The Elbo Room

As we first reported early last year, the owners of the building at 645 Valencia Street which is currently leased to the Elbo Room have been working on plans to raze the Mission district venue and construct a five-story condo development with a bit of retail on the ground floor in its place.

While many felt our report overstated the intent and seriousness of the plans, including Matt Shapiro, the operator of the Elbo Room who dismissively responded that the Elbo Room wasn’t closing “any time soon” and that the owners of the building weren’t serious about acting on the plans, the Elbo Room’s lease will terminate on November 1 and the owners are moving forward with their plans.

The news has reportedly left Mr. Shapiro “in shock” and scrambling to find a new venue for the club, but it’s news which shouldn’t have caught any plugged-in readers by surprise.

Comments from Plugged-In Readers

  1. Posted by Jon J.

    Naive suckers

  2. Posted by Serge

    These days you don’t go through the planning process if you aren’t serious . The intent was pretty clear.

    And all of the people crying foul about Elbo Room being kicked out, they surely don’t understand that once a commercial lease ends (and there are no renewals or rights of first refusal), that’s it.

    • Posted by Futurist


      All the whiners who complain about “losing” the Elbo Room seem to forget the business itself is NOT tied to that particular building and location. If this really is such a beloved and great bar/hangout then surely the owners will find a new place to open it.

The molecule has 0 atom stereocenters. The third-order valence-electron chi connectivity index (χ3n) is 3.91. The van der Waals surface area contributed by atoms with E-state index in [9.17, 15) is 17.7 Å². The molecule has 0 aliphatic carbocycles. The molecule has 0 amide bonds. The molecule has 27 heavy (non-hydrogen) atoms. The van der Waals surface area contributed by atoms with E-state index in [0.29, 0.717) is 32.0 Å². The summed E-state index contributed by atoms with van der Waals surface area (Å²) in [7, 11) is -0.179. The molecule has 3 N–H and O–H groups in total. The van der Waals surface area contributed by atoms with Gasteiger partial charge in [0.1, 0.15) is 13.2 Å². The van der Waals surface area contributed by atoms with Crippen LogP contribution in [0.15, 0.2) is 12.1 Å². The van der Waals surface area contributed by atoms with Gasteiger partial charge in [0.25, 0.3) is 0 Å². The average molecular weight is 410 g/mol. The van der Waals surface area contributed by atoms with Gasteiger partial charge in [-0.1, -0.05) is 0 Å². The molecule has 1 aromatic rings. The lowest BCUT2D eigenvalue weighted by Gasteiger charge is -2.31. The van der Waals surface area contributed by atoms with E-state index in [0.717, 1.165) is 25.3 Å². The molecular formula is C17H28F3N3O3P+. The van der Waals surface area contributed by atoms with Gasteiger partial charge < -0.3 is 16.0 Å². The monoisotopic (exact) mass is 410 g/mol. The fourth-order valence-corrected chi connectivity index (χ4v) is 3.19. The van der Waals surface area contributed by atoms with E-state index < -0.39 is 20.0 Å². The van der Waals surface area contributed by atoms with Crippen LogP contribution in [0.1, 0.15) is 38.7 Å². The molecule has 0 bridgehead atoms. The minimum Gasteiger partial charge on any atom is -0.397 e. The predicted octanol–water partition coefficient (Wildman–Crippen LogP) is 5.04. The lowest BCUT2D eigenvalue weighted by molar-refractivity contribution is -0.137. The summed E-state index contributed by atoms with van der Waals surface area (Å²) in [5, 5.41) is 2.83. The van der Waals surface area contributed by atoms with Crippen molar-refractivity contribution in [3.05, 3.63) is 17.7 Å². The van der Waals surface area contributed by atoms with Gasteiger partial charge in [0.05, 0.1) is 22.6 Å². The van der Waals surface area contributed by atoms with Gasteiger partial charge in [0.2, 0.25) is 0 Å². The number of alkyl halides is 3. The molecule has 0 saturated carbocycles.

• Posted by flowmotion

        Well, it is a really interesting space with the upstairs club, and it probably will not be easy to find an equivalent replacement. (But then again, I haven’t gone there in years.)

        • Posted by Serge

          They should have bought it, or signed a lease with options to renew.

      • Posted by The Milkshake of Despair

        I made the same point in the last thread on the Elbo and someone countered that it isn’t easy for a club to relocate. They’re the bad boys neighbors bringing liquor and noise to your quiet corner. I get their point, a nightclub business isn’t as easy to move as an insurance agent office for example.

        • Posted by S

          move it to Noe Valley next door to Futurist 😉 lol

          • Posted by Futurist

            What are you? 12 years old?
            Good luck with your idea but we’re zoned only RH-2 where I live.

          • Posted by S

            lol get a sense of humor it was a joke

  3. Posted by Bobby Mucho

    Well… At least I know how many more months I’ll have to smash on Galaga, listen to rare 45s on random nights, sit in booths too small for 4 regular sized people, and soak up the last bit of Elbo Room’s whiskey.

    • Posted by anon

      yo Bobby Mucho you don’t know the cheat on Galaga? 1982 is calling.

      what nights are rare 45s nights?

      • Posted by Bobby Mucho

        1982 was a great year, yo. Idk know the schedule for thee 45s, but if you frequent said spot, I’m sure you’ve caught random humans playing records at the end of the bar.


  4. Posted by anon

    those guys should look into the Western Wear space down at 25th and Valencia

    • Posted by formidable doer of the nasty